Critics Say W. Va. Coal Boss Will Get 'Egregious' Golden Parachute

As Don Blankenship prepares to give up control of Massey Energy after the nation's worst mining disaster in four decades, angry shareholders who have been agitating for the coal executive's ouster aren't sure whether to celebrate or lament.

That's because corporate filings are revealing the staggering cost of his departure -- a golden parachute that will provide Blankenship with $2.7 million upon retirement, a free house for life, millions more in deferred compensation, and a "salary continuation retirement benefit" of $18,241-a-month that will continue for 10 years after his departure at the end of the year.

"The fact of the matter is, the company absolutely needs him to leave. You want to say, anything's worth it because the company has no future with him," said Per W. Olstad, a lawyer with CtW Investment Group, a shareholder group that has pushed for Blankenship to step down. "But it's an egregious payout. It's way beyond what he's earned. Given how destructive his mismanagement has been, he simply does not deserve it."

Twenty-nine miners died in the April explosion at Massey's Upper Big Branch mine in West Virginia, and critics have claimed that Blankenship's bottom-line management style contributed to safety risks. In SEC documents submitted by investors who made a failed bid to take control of Massey in 2006, Blankenship was repeatedly criticized for his approach to safety. In June 2007, two Massey board members resigned, saying they were stepping down in part because of Blankenship's "poor risk management" and the company's "confrontational handling" of regulatory matters.

The full breadth of Blankenship's retirement package is still not known, but the web site laid out some of the terms in an item posted this morning, including what it says is a $5.7 million pension, generous stock options, and $27.2 million from a deferred-compensation account, "a combination of pay he set aside and interest Massey has promised to pay him on those sums." The web site also noted that the free housing Blankenship has enjoyed during his tenure as CEO will continue into his retirement, as will the company's agreement to handle any income taxes he would owe for getting use of the house.

All this comes after a tenure which saw the controversial coal boss receive $38.2 million total compensation in the last three years alone, $26.7 million of it in cash, Footnoted reports.

Massey Energy officials declined to comment directly on the terms of Blankenship's retirement. But the press release issued by the company notes that the coal mining giant has done very well under Blankenship's tenure.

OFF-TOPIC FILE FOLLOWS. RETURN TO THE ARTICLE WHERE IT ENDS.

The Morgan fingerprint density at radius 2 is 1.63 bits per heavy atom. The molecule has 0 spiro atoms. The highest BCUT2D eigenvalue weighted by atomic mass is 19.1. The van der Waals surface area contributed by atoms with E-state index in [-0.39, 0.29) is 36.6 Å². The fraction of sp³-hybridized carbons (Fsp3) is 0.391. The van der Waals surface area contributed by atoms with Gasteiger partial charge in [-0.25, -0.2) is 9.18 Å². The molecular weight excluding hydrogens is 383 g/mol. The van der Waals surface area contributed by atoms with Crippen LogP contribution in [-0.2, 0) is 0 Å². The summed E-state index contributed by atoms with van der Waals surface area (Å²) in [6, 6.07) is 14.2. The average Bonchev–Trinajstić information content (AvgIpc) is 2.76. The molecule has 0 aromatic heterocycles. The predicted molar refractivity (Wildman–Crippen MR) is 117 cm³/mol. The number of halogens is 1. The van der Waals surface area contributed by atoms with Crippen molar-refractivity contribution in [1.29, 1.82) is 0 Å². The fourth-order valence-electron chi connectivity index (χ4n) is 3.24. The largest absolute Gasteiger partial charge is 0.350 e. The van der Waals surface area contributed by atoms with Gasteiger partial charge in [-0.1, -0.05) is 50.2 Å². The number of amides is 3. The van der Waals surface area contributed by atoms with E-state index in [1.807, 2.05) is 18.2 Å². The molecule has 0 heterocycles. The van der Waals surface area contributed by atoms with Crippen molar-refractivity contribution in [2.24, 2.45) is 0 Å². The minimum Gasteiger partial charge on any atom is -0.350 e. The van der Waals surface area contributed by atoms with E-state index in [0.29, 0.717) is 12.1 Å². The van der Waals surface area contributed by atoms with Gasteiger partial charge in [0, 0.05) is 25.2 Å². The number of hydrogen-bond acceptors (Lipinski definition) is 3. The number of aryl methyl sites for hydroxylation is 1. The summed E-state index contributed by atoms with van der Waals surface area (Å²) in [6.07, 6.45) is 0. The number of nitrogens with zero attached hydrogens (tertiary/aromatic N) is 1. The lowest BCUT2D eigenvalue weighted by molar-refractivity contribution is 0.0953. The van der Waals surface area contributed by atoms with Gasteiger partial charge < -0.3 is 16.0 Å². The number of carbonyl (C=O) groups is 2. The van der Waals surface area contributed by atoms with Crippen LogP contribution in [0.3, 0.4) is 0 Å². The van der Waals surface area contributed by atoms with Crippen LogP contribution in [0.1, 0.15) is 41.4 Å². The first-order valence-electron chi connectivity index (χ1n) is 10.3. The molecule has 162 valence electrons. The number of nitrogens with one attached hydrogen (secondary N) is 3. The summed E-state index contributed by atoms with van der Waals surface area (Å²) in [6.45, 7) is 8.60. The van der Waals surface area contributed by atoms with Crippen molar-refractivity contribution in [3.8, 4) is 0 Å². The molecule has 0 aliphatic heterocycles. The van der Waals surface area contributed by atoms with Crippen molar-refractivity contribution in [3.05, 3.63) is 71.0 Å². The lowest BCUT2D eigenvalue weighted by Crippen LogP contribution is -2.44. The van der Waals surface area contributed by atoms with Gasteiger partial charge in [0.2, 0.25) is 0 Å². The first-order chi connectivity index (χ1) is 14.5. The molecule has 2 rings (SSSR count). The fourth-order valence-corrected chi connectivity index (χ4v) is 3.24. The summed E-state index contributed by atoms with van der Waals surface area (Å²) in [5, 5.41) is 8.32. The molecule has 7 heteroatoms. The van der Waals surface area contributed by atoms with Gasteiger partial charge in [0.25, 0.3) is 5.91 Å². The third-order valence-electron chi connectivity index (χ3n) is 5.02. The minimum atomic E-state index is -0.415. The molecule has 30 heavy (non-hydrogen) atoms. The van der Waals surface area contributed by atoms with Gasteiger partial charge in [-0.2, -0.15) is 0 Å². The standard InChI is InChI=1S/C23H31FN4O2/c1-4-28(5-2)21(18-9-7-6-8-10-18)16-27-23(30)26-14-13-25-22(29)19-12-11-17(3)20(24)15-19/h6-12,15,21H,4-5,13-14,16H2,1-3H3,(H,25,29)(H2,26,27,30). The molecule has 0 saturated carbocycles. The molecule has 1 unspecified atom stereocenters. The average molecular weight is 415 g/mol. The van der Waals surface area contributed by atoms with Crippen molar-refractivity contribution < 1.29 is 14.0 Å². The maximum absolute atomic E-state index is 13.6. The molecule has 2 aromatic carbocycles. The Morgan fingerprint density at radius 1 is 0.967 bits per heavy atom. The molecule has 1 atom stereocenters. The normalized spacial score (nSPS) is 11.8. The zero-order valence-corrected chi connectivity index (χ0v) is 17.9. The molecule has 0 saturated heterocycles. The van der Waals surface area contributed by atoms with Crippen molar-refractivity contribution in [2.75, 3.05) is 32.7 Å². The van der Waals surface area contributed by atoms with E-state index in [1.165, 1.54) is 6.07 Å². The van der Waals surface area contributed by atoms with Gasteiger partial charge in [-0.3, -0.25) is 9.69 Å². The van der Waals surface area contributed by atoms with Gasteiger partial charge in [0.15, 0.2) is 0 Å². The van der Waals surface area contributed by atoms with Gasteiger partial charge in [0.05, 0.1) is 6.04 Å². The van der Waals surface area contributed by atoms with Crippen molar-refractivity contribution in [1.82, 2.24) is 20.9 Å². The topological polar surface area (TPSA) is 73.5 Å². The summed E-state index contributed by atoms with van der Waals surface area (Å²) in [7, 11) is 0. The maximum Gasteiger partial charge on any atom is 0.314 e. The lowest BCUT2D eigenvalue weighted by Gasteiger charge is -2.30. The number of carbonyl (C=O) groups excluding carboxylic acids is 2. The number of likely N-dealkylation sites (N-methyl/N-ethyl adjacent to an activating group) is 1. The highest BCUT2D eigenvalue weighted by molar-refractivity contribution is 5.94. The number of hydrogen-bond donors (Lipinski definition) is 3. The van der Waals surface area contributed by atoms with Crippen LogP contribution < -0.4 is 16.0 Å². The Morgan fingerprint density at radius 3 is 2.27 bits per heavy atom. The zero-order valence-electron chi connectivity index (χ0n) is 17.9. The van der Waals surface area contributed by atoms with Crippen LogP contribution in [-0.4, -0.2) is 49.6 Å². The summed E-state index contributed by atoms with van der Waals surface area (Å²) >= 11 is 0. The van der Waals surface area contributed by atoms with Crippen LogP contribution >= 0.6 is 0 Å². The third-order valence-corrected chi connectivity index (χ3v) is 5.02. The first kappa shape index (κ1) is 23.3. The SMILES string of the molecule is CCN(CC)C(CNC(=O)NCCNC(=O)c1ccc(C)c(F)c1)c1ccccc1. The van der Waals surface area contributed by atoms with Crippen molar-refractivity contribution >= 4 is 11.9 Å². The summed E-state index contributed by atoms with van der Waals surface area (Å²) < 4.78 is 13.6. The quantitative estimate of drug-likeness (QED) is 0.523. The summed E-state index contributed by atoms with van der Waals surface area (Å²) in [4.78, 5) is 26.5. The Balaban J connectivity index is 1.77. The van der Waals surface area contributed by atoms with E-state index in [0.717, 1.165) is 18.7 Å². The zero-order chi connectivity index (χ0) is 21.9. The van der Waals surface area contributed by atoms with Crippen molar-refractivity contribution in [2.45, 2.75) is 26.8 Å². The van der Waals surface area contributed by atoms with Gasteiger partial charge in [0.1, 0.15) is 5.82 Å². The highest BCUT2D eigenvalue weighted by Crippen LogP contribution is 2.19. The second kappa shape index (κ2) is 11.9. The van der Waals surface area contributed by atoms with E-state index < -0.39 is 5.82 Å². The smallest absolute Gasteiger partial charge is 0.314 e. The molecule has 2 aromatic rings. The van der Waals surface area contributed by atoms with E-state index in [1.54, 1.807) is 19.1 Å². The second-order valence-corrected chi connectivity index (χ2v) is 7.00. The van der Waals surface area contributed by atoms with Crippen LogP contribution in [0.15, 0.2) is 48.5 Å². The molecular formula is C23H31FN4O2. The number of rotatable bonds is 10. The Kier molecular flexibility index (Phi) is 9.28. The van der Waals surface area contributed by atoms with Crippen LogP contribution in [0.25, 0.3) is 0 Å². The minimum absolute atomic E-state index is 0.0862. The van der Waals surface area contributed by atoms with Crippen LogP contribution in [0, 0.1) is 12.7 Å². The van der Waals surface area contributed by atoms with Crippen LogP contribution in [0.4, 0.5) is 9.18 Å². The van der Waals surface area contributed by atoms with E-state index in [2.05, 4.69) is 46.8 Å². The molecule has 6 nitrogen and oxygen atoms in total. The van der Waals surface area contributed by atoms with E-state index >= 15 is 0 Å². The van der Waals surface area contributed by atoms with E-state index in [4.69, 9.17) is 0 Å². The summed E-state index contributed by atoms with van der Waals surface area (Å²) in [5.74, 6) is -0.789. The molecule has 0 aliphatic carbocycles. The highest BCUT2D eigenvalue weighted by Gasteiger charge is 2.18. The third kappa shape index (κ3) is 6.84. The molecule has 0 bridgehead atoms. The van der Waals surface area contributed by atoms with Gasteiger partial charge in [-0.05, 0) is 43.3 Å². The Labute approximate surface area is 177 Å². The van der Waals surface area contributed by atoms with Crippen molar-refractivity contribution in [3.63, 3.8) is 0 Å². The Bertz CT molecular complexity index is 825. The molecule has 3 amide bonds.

Blankenship's 'Decisive Leadership' Of Massey

Blankenship took over as CEO in 2000 after running a Massey subsidiary since 1992. The company's release says that during the decade since Massey became a public company, "Mr. Blankenship has driven the growth of what is now Massey Energy from 3,662 Members (employees) in 2000 to over 7,300 today. In addition, the market capitalization of the company has risen from about $758 million in 2000 to about $5 billion today, while annual revenue has risen from about $1.08 billion in 2000 to $2.7 billion in 2009."

"I am deeply grateful to Don for the decisive leadership he has provided to Massey and we appreciate his success in building this company," board member Bobby R. Inman said in the release. "We all wish him even greater success in the future."

Critics among the shareholders and elsewhere, however, have repeatedly charged that compromises were made to achieve that growth. The chairman of the House Education and Labor Committee, Rep. George Miller, D - California, called Blankenship's tenure "reckless."

"This unconscionable golden parachute rewards Don Blankenship's reckless leadership rather than helping the 29 families who lost love ones at Upper Big Branch pay the mortgage or help with their children's college tuitions."

Investigators say Don Blankenship's retirement as head of Massey Energy won't interfere with him testifying this month in a state and federal investigation of the nation's worst coal mine disaster since 1970. Blankenship has been subpoenaed to appear in Beckley, West Virginia on Dec. 14 to answer questions about the explosion at the Upper Big Branch mine. Other Massey employees have refused to testify, citing their 5th Amendment rights. State mining director C.A. Phillips said Saturday he doesn't see Blankenship's Dec. 31 retirement changing an agreement that he will answer the subpoena. J. Davitt McAteer heads a special investigation into the April 5 explosion. He says the investigation is about the accident, not Blankenship.

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Olstad said shareholders chief concern is how the energy giant will be run moving forward -- whether it will show a genuine commitment to worker safety and to the environment. But he also said he expected some challenge to the retirement package that the board has negotiated with Blankenship.

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